The most valuable member of the defense might be the punter, even if Kyle Martens isn’t technically a member of the defense. He’s just a weapon, a long-legged boomer who ranked among the most prolific punters in the country in 2010. Rice needs every yard it can get for this defense, if only to make the opposition have to work just a little bit harder before the nearly inevitable touchdown.
Just because Rice goes with two linebackers doesn’t diminish the importance of the position. T.C.U. does the same, by and large, and the Horned Frogs rely on their linebackers for production against the run, the pass and in getting to the quarterback. The Owls should think the same way, which makes senior Justin Allen a vital factor in any improvement this defense hopes to make in 2011. A former transfer from Idaho, Allen stepped into the starting lineup for the final three games of last season, replacing an injured Trey Briggs. The pair returns in 2011, so there are your two starting linebackers. The Owls need more from both.
Scott Solomon is back after missing all of last season with a foot injury — suffered in the week leading up to the season opener — which is wonderful news for a defense starving for talent. Solomon was one of Conference USA’s best linemen in 2009, when he led all conference linemen with 63 tackles, and enters his final season within striking distance of the program record for sacks and tackles for loss. Beyond the numbers, Solomon’s a steadying presence up front. His versatility also increases his value, as Solomon has the athleticism to play end but the size to move inside if needed.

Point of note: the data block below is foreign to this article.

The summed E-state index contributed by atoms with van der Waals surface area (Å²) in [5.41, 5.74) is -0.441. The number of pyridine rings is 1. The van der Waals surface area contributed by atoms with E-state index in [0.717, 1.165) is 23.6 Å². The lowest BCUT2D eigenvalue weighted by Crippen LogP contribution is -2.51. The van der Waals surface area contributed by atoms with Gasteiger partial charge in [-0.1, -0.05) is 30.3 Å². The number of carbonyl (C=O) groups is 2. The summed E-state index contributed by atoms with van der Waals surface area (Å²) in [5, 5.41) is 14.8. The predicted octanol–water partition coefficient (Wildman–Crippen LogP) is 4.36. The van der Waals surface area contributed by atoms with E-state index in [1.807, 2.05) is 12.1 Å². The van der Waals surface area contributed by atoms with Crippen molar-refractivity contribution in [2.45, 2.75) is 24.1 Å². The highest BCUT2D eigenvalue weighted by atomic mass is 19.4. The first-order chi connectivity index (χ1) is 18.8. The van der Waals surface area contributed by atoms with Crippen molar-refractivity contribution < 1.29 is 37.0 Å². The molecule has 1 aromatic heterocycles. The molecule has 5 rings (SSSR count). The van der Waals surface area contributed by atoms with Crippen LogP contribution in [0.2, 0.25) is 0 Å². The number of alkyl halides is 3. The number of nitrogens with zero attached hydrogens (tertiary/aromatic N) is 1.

Two more seniors will dot the interior of the line: Michael Smith enters his third season in the starting lineup, and John Gioffre (30 tackles) was an honorable mention all-conference pick a year ago. The key to the line as a whole will be increasing a paltry pass rush, though Solomon will help in this regard. The Owls will need to replace end Kramer Lucio, who paced the team with four sacks, as well as the aforementioned Cheta Ozougwu.
Position battle(s) to watch
Secondary Rest assured that Rice will again rank among the nation’s worst teams defensively. This is nothing new, as noted, and should come as no surprise. The Owls might be able to stem the bleeding, however, if the secondary can put together just a slightly more competitive performance — not give up 34 touchdowns, for example, and make more than six interceptions, as was the case a year ago. The base defense features five defensive backs, one of whom — Corey Frazier (a team-leading 83 tackles) — plays a hybrid safety-linebacker position. It’s vital that Frazier not only make tackles but also makes plays, something he really didn’t do with regularity in 2010. In all, Rice’s safety situation is settled: Frazier will be joined by senior Travis Bradshaw (76 tackles, 2 interceptions) at free safety and some combination of Xavier Webb and Paul Porras at strong safety. The real question marks lie at cornerback, a lingering issue for this program even as the Owls return some experience at the position. Chris Jammer is a multiple-year starter; Phillips Gaines has also started in the past, though he has an off-field issue to address. The biggest story during the spring has been the play of redshirt freshman Bryce Callahan, a player Bailiff singled out on several occasions for his ability to create turnovers. If he retains that ability in the fall, there’s no way Rice can’t put Callahan into the starting lineup.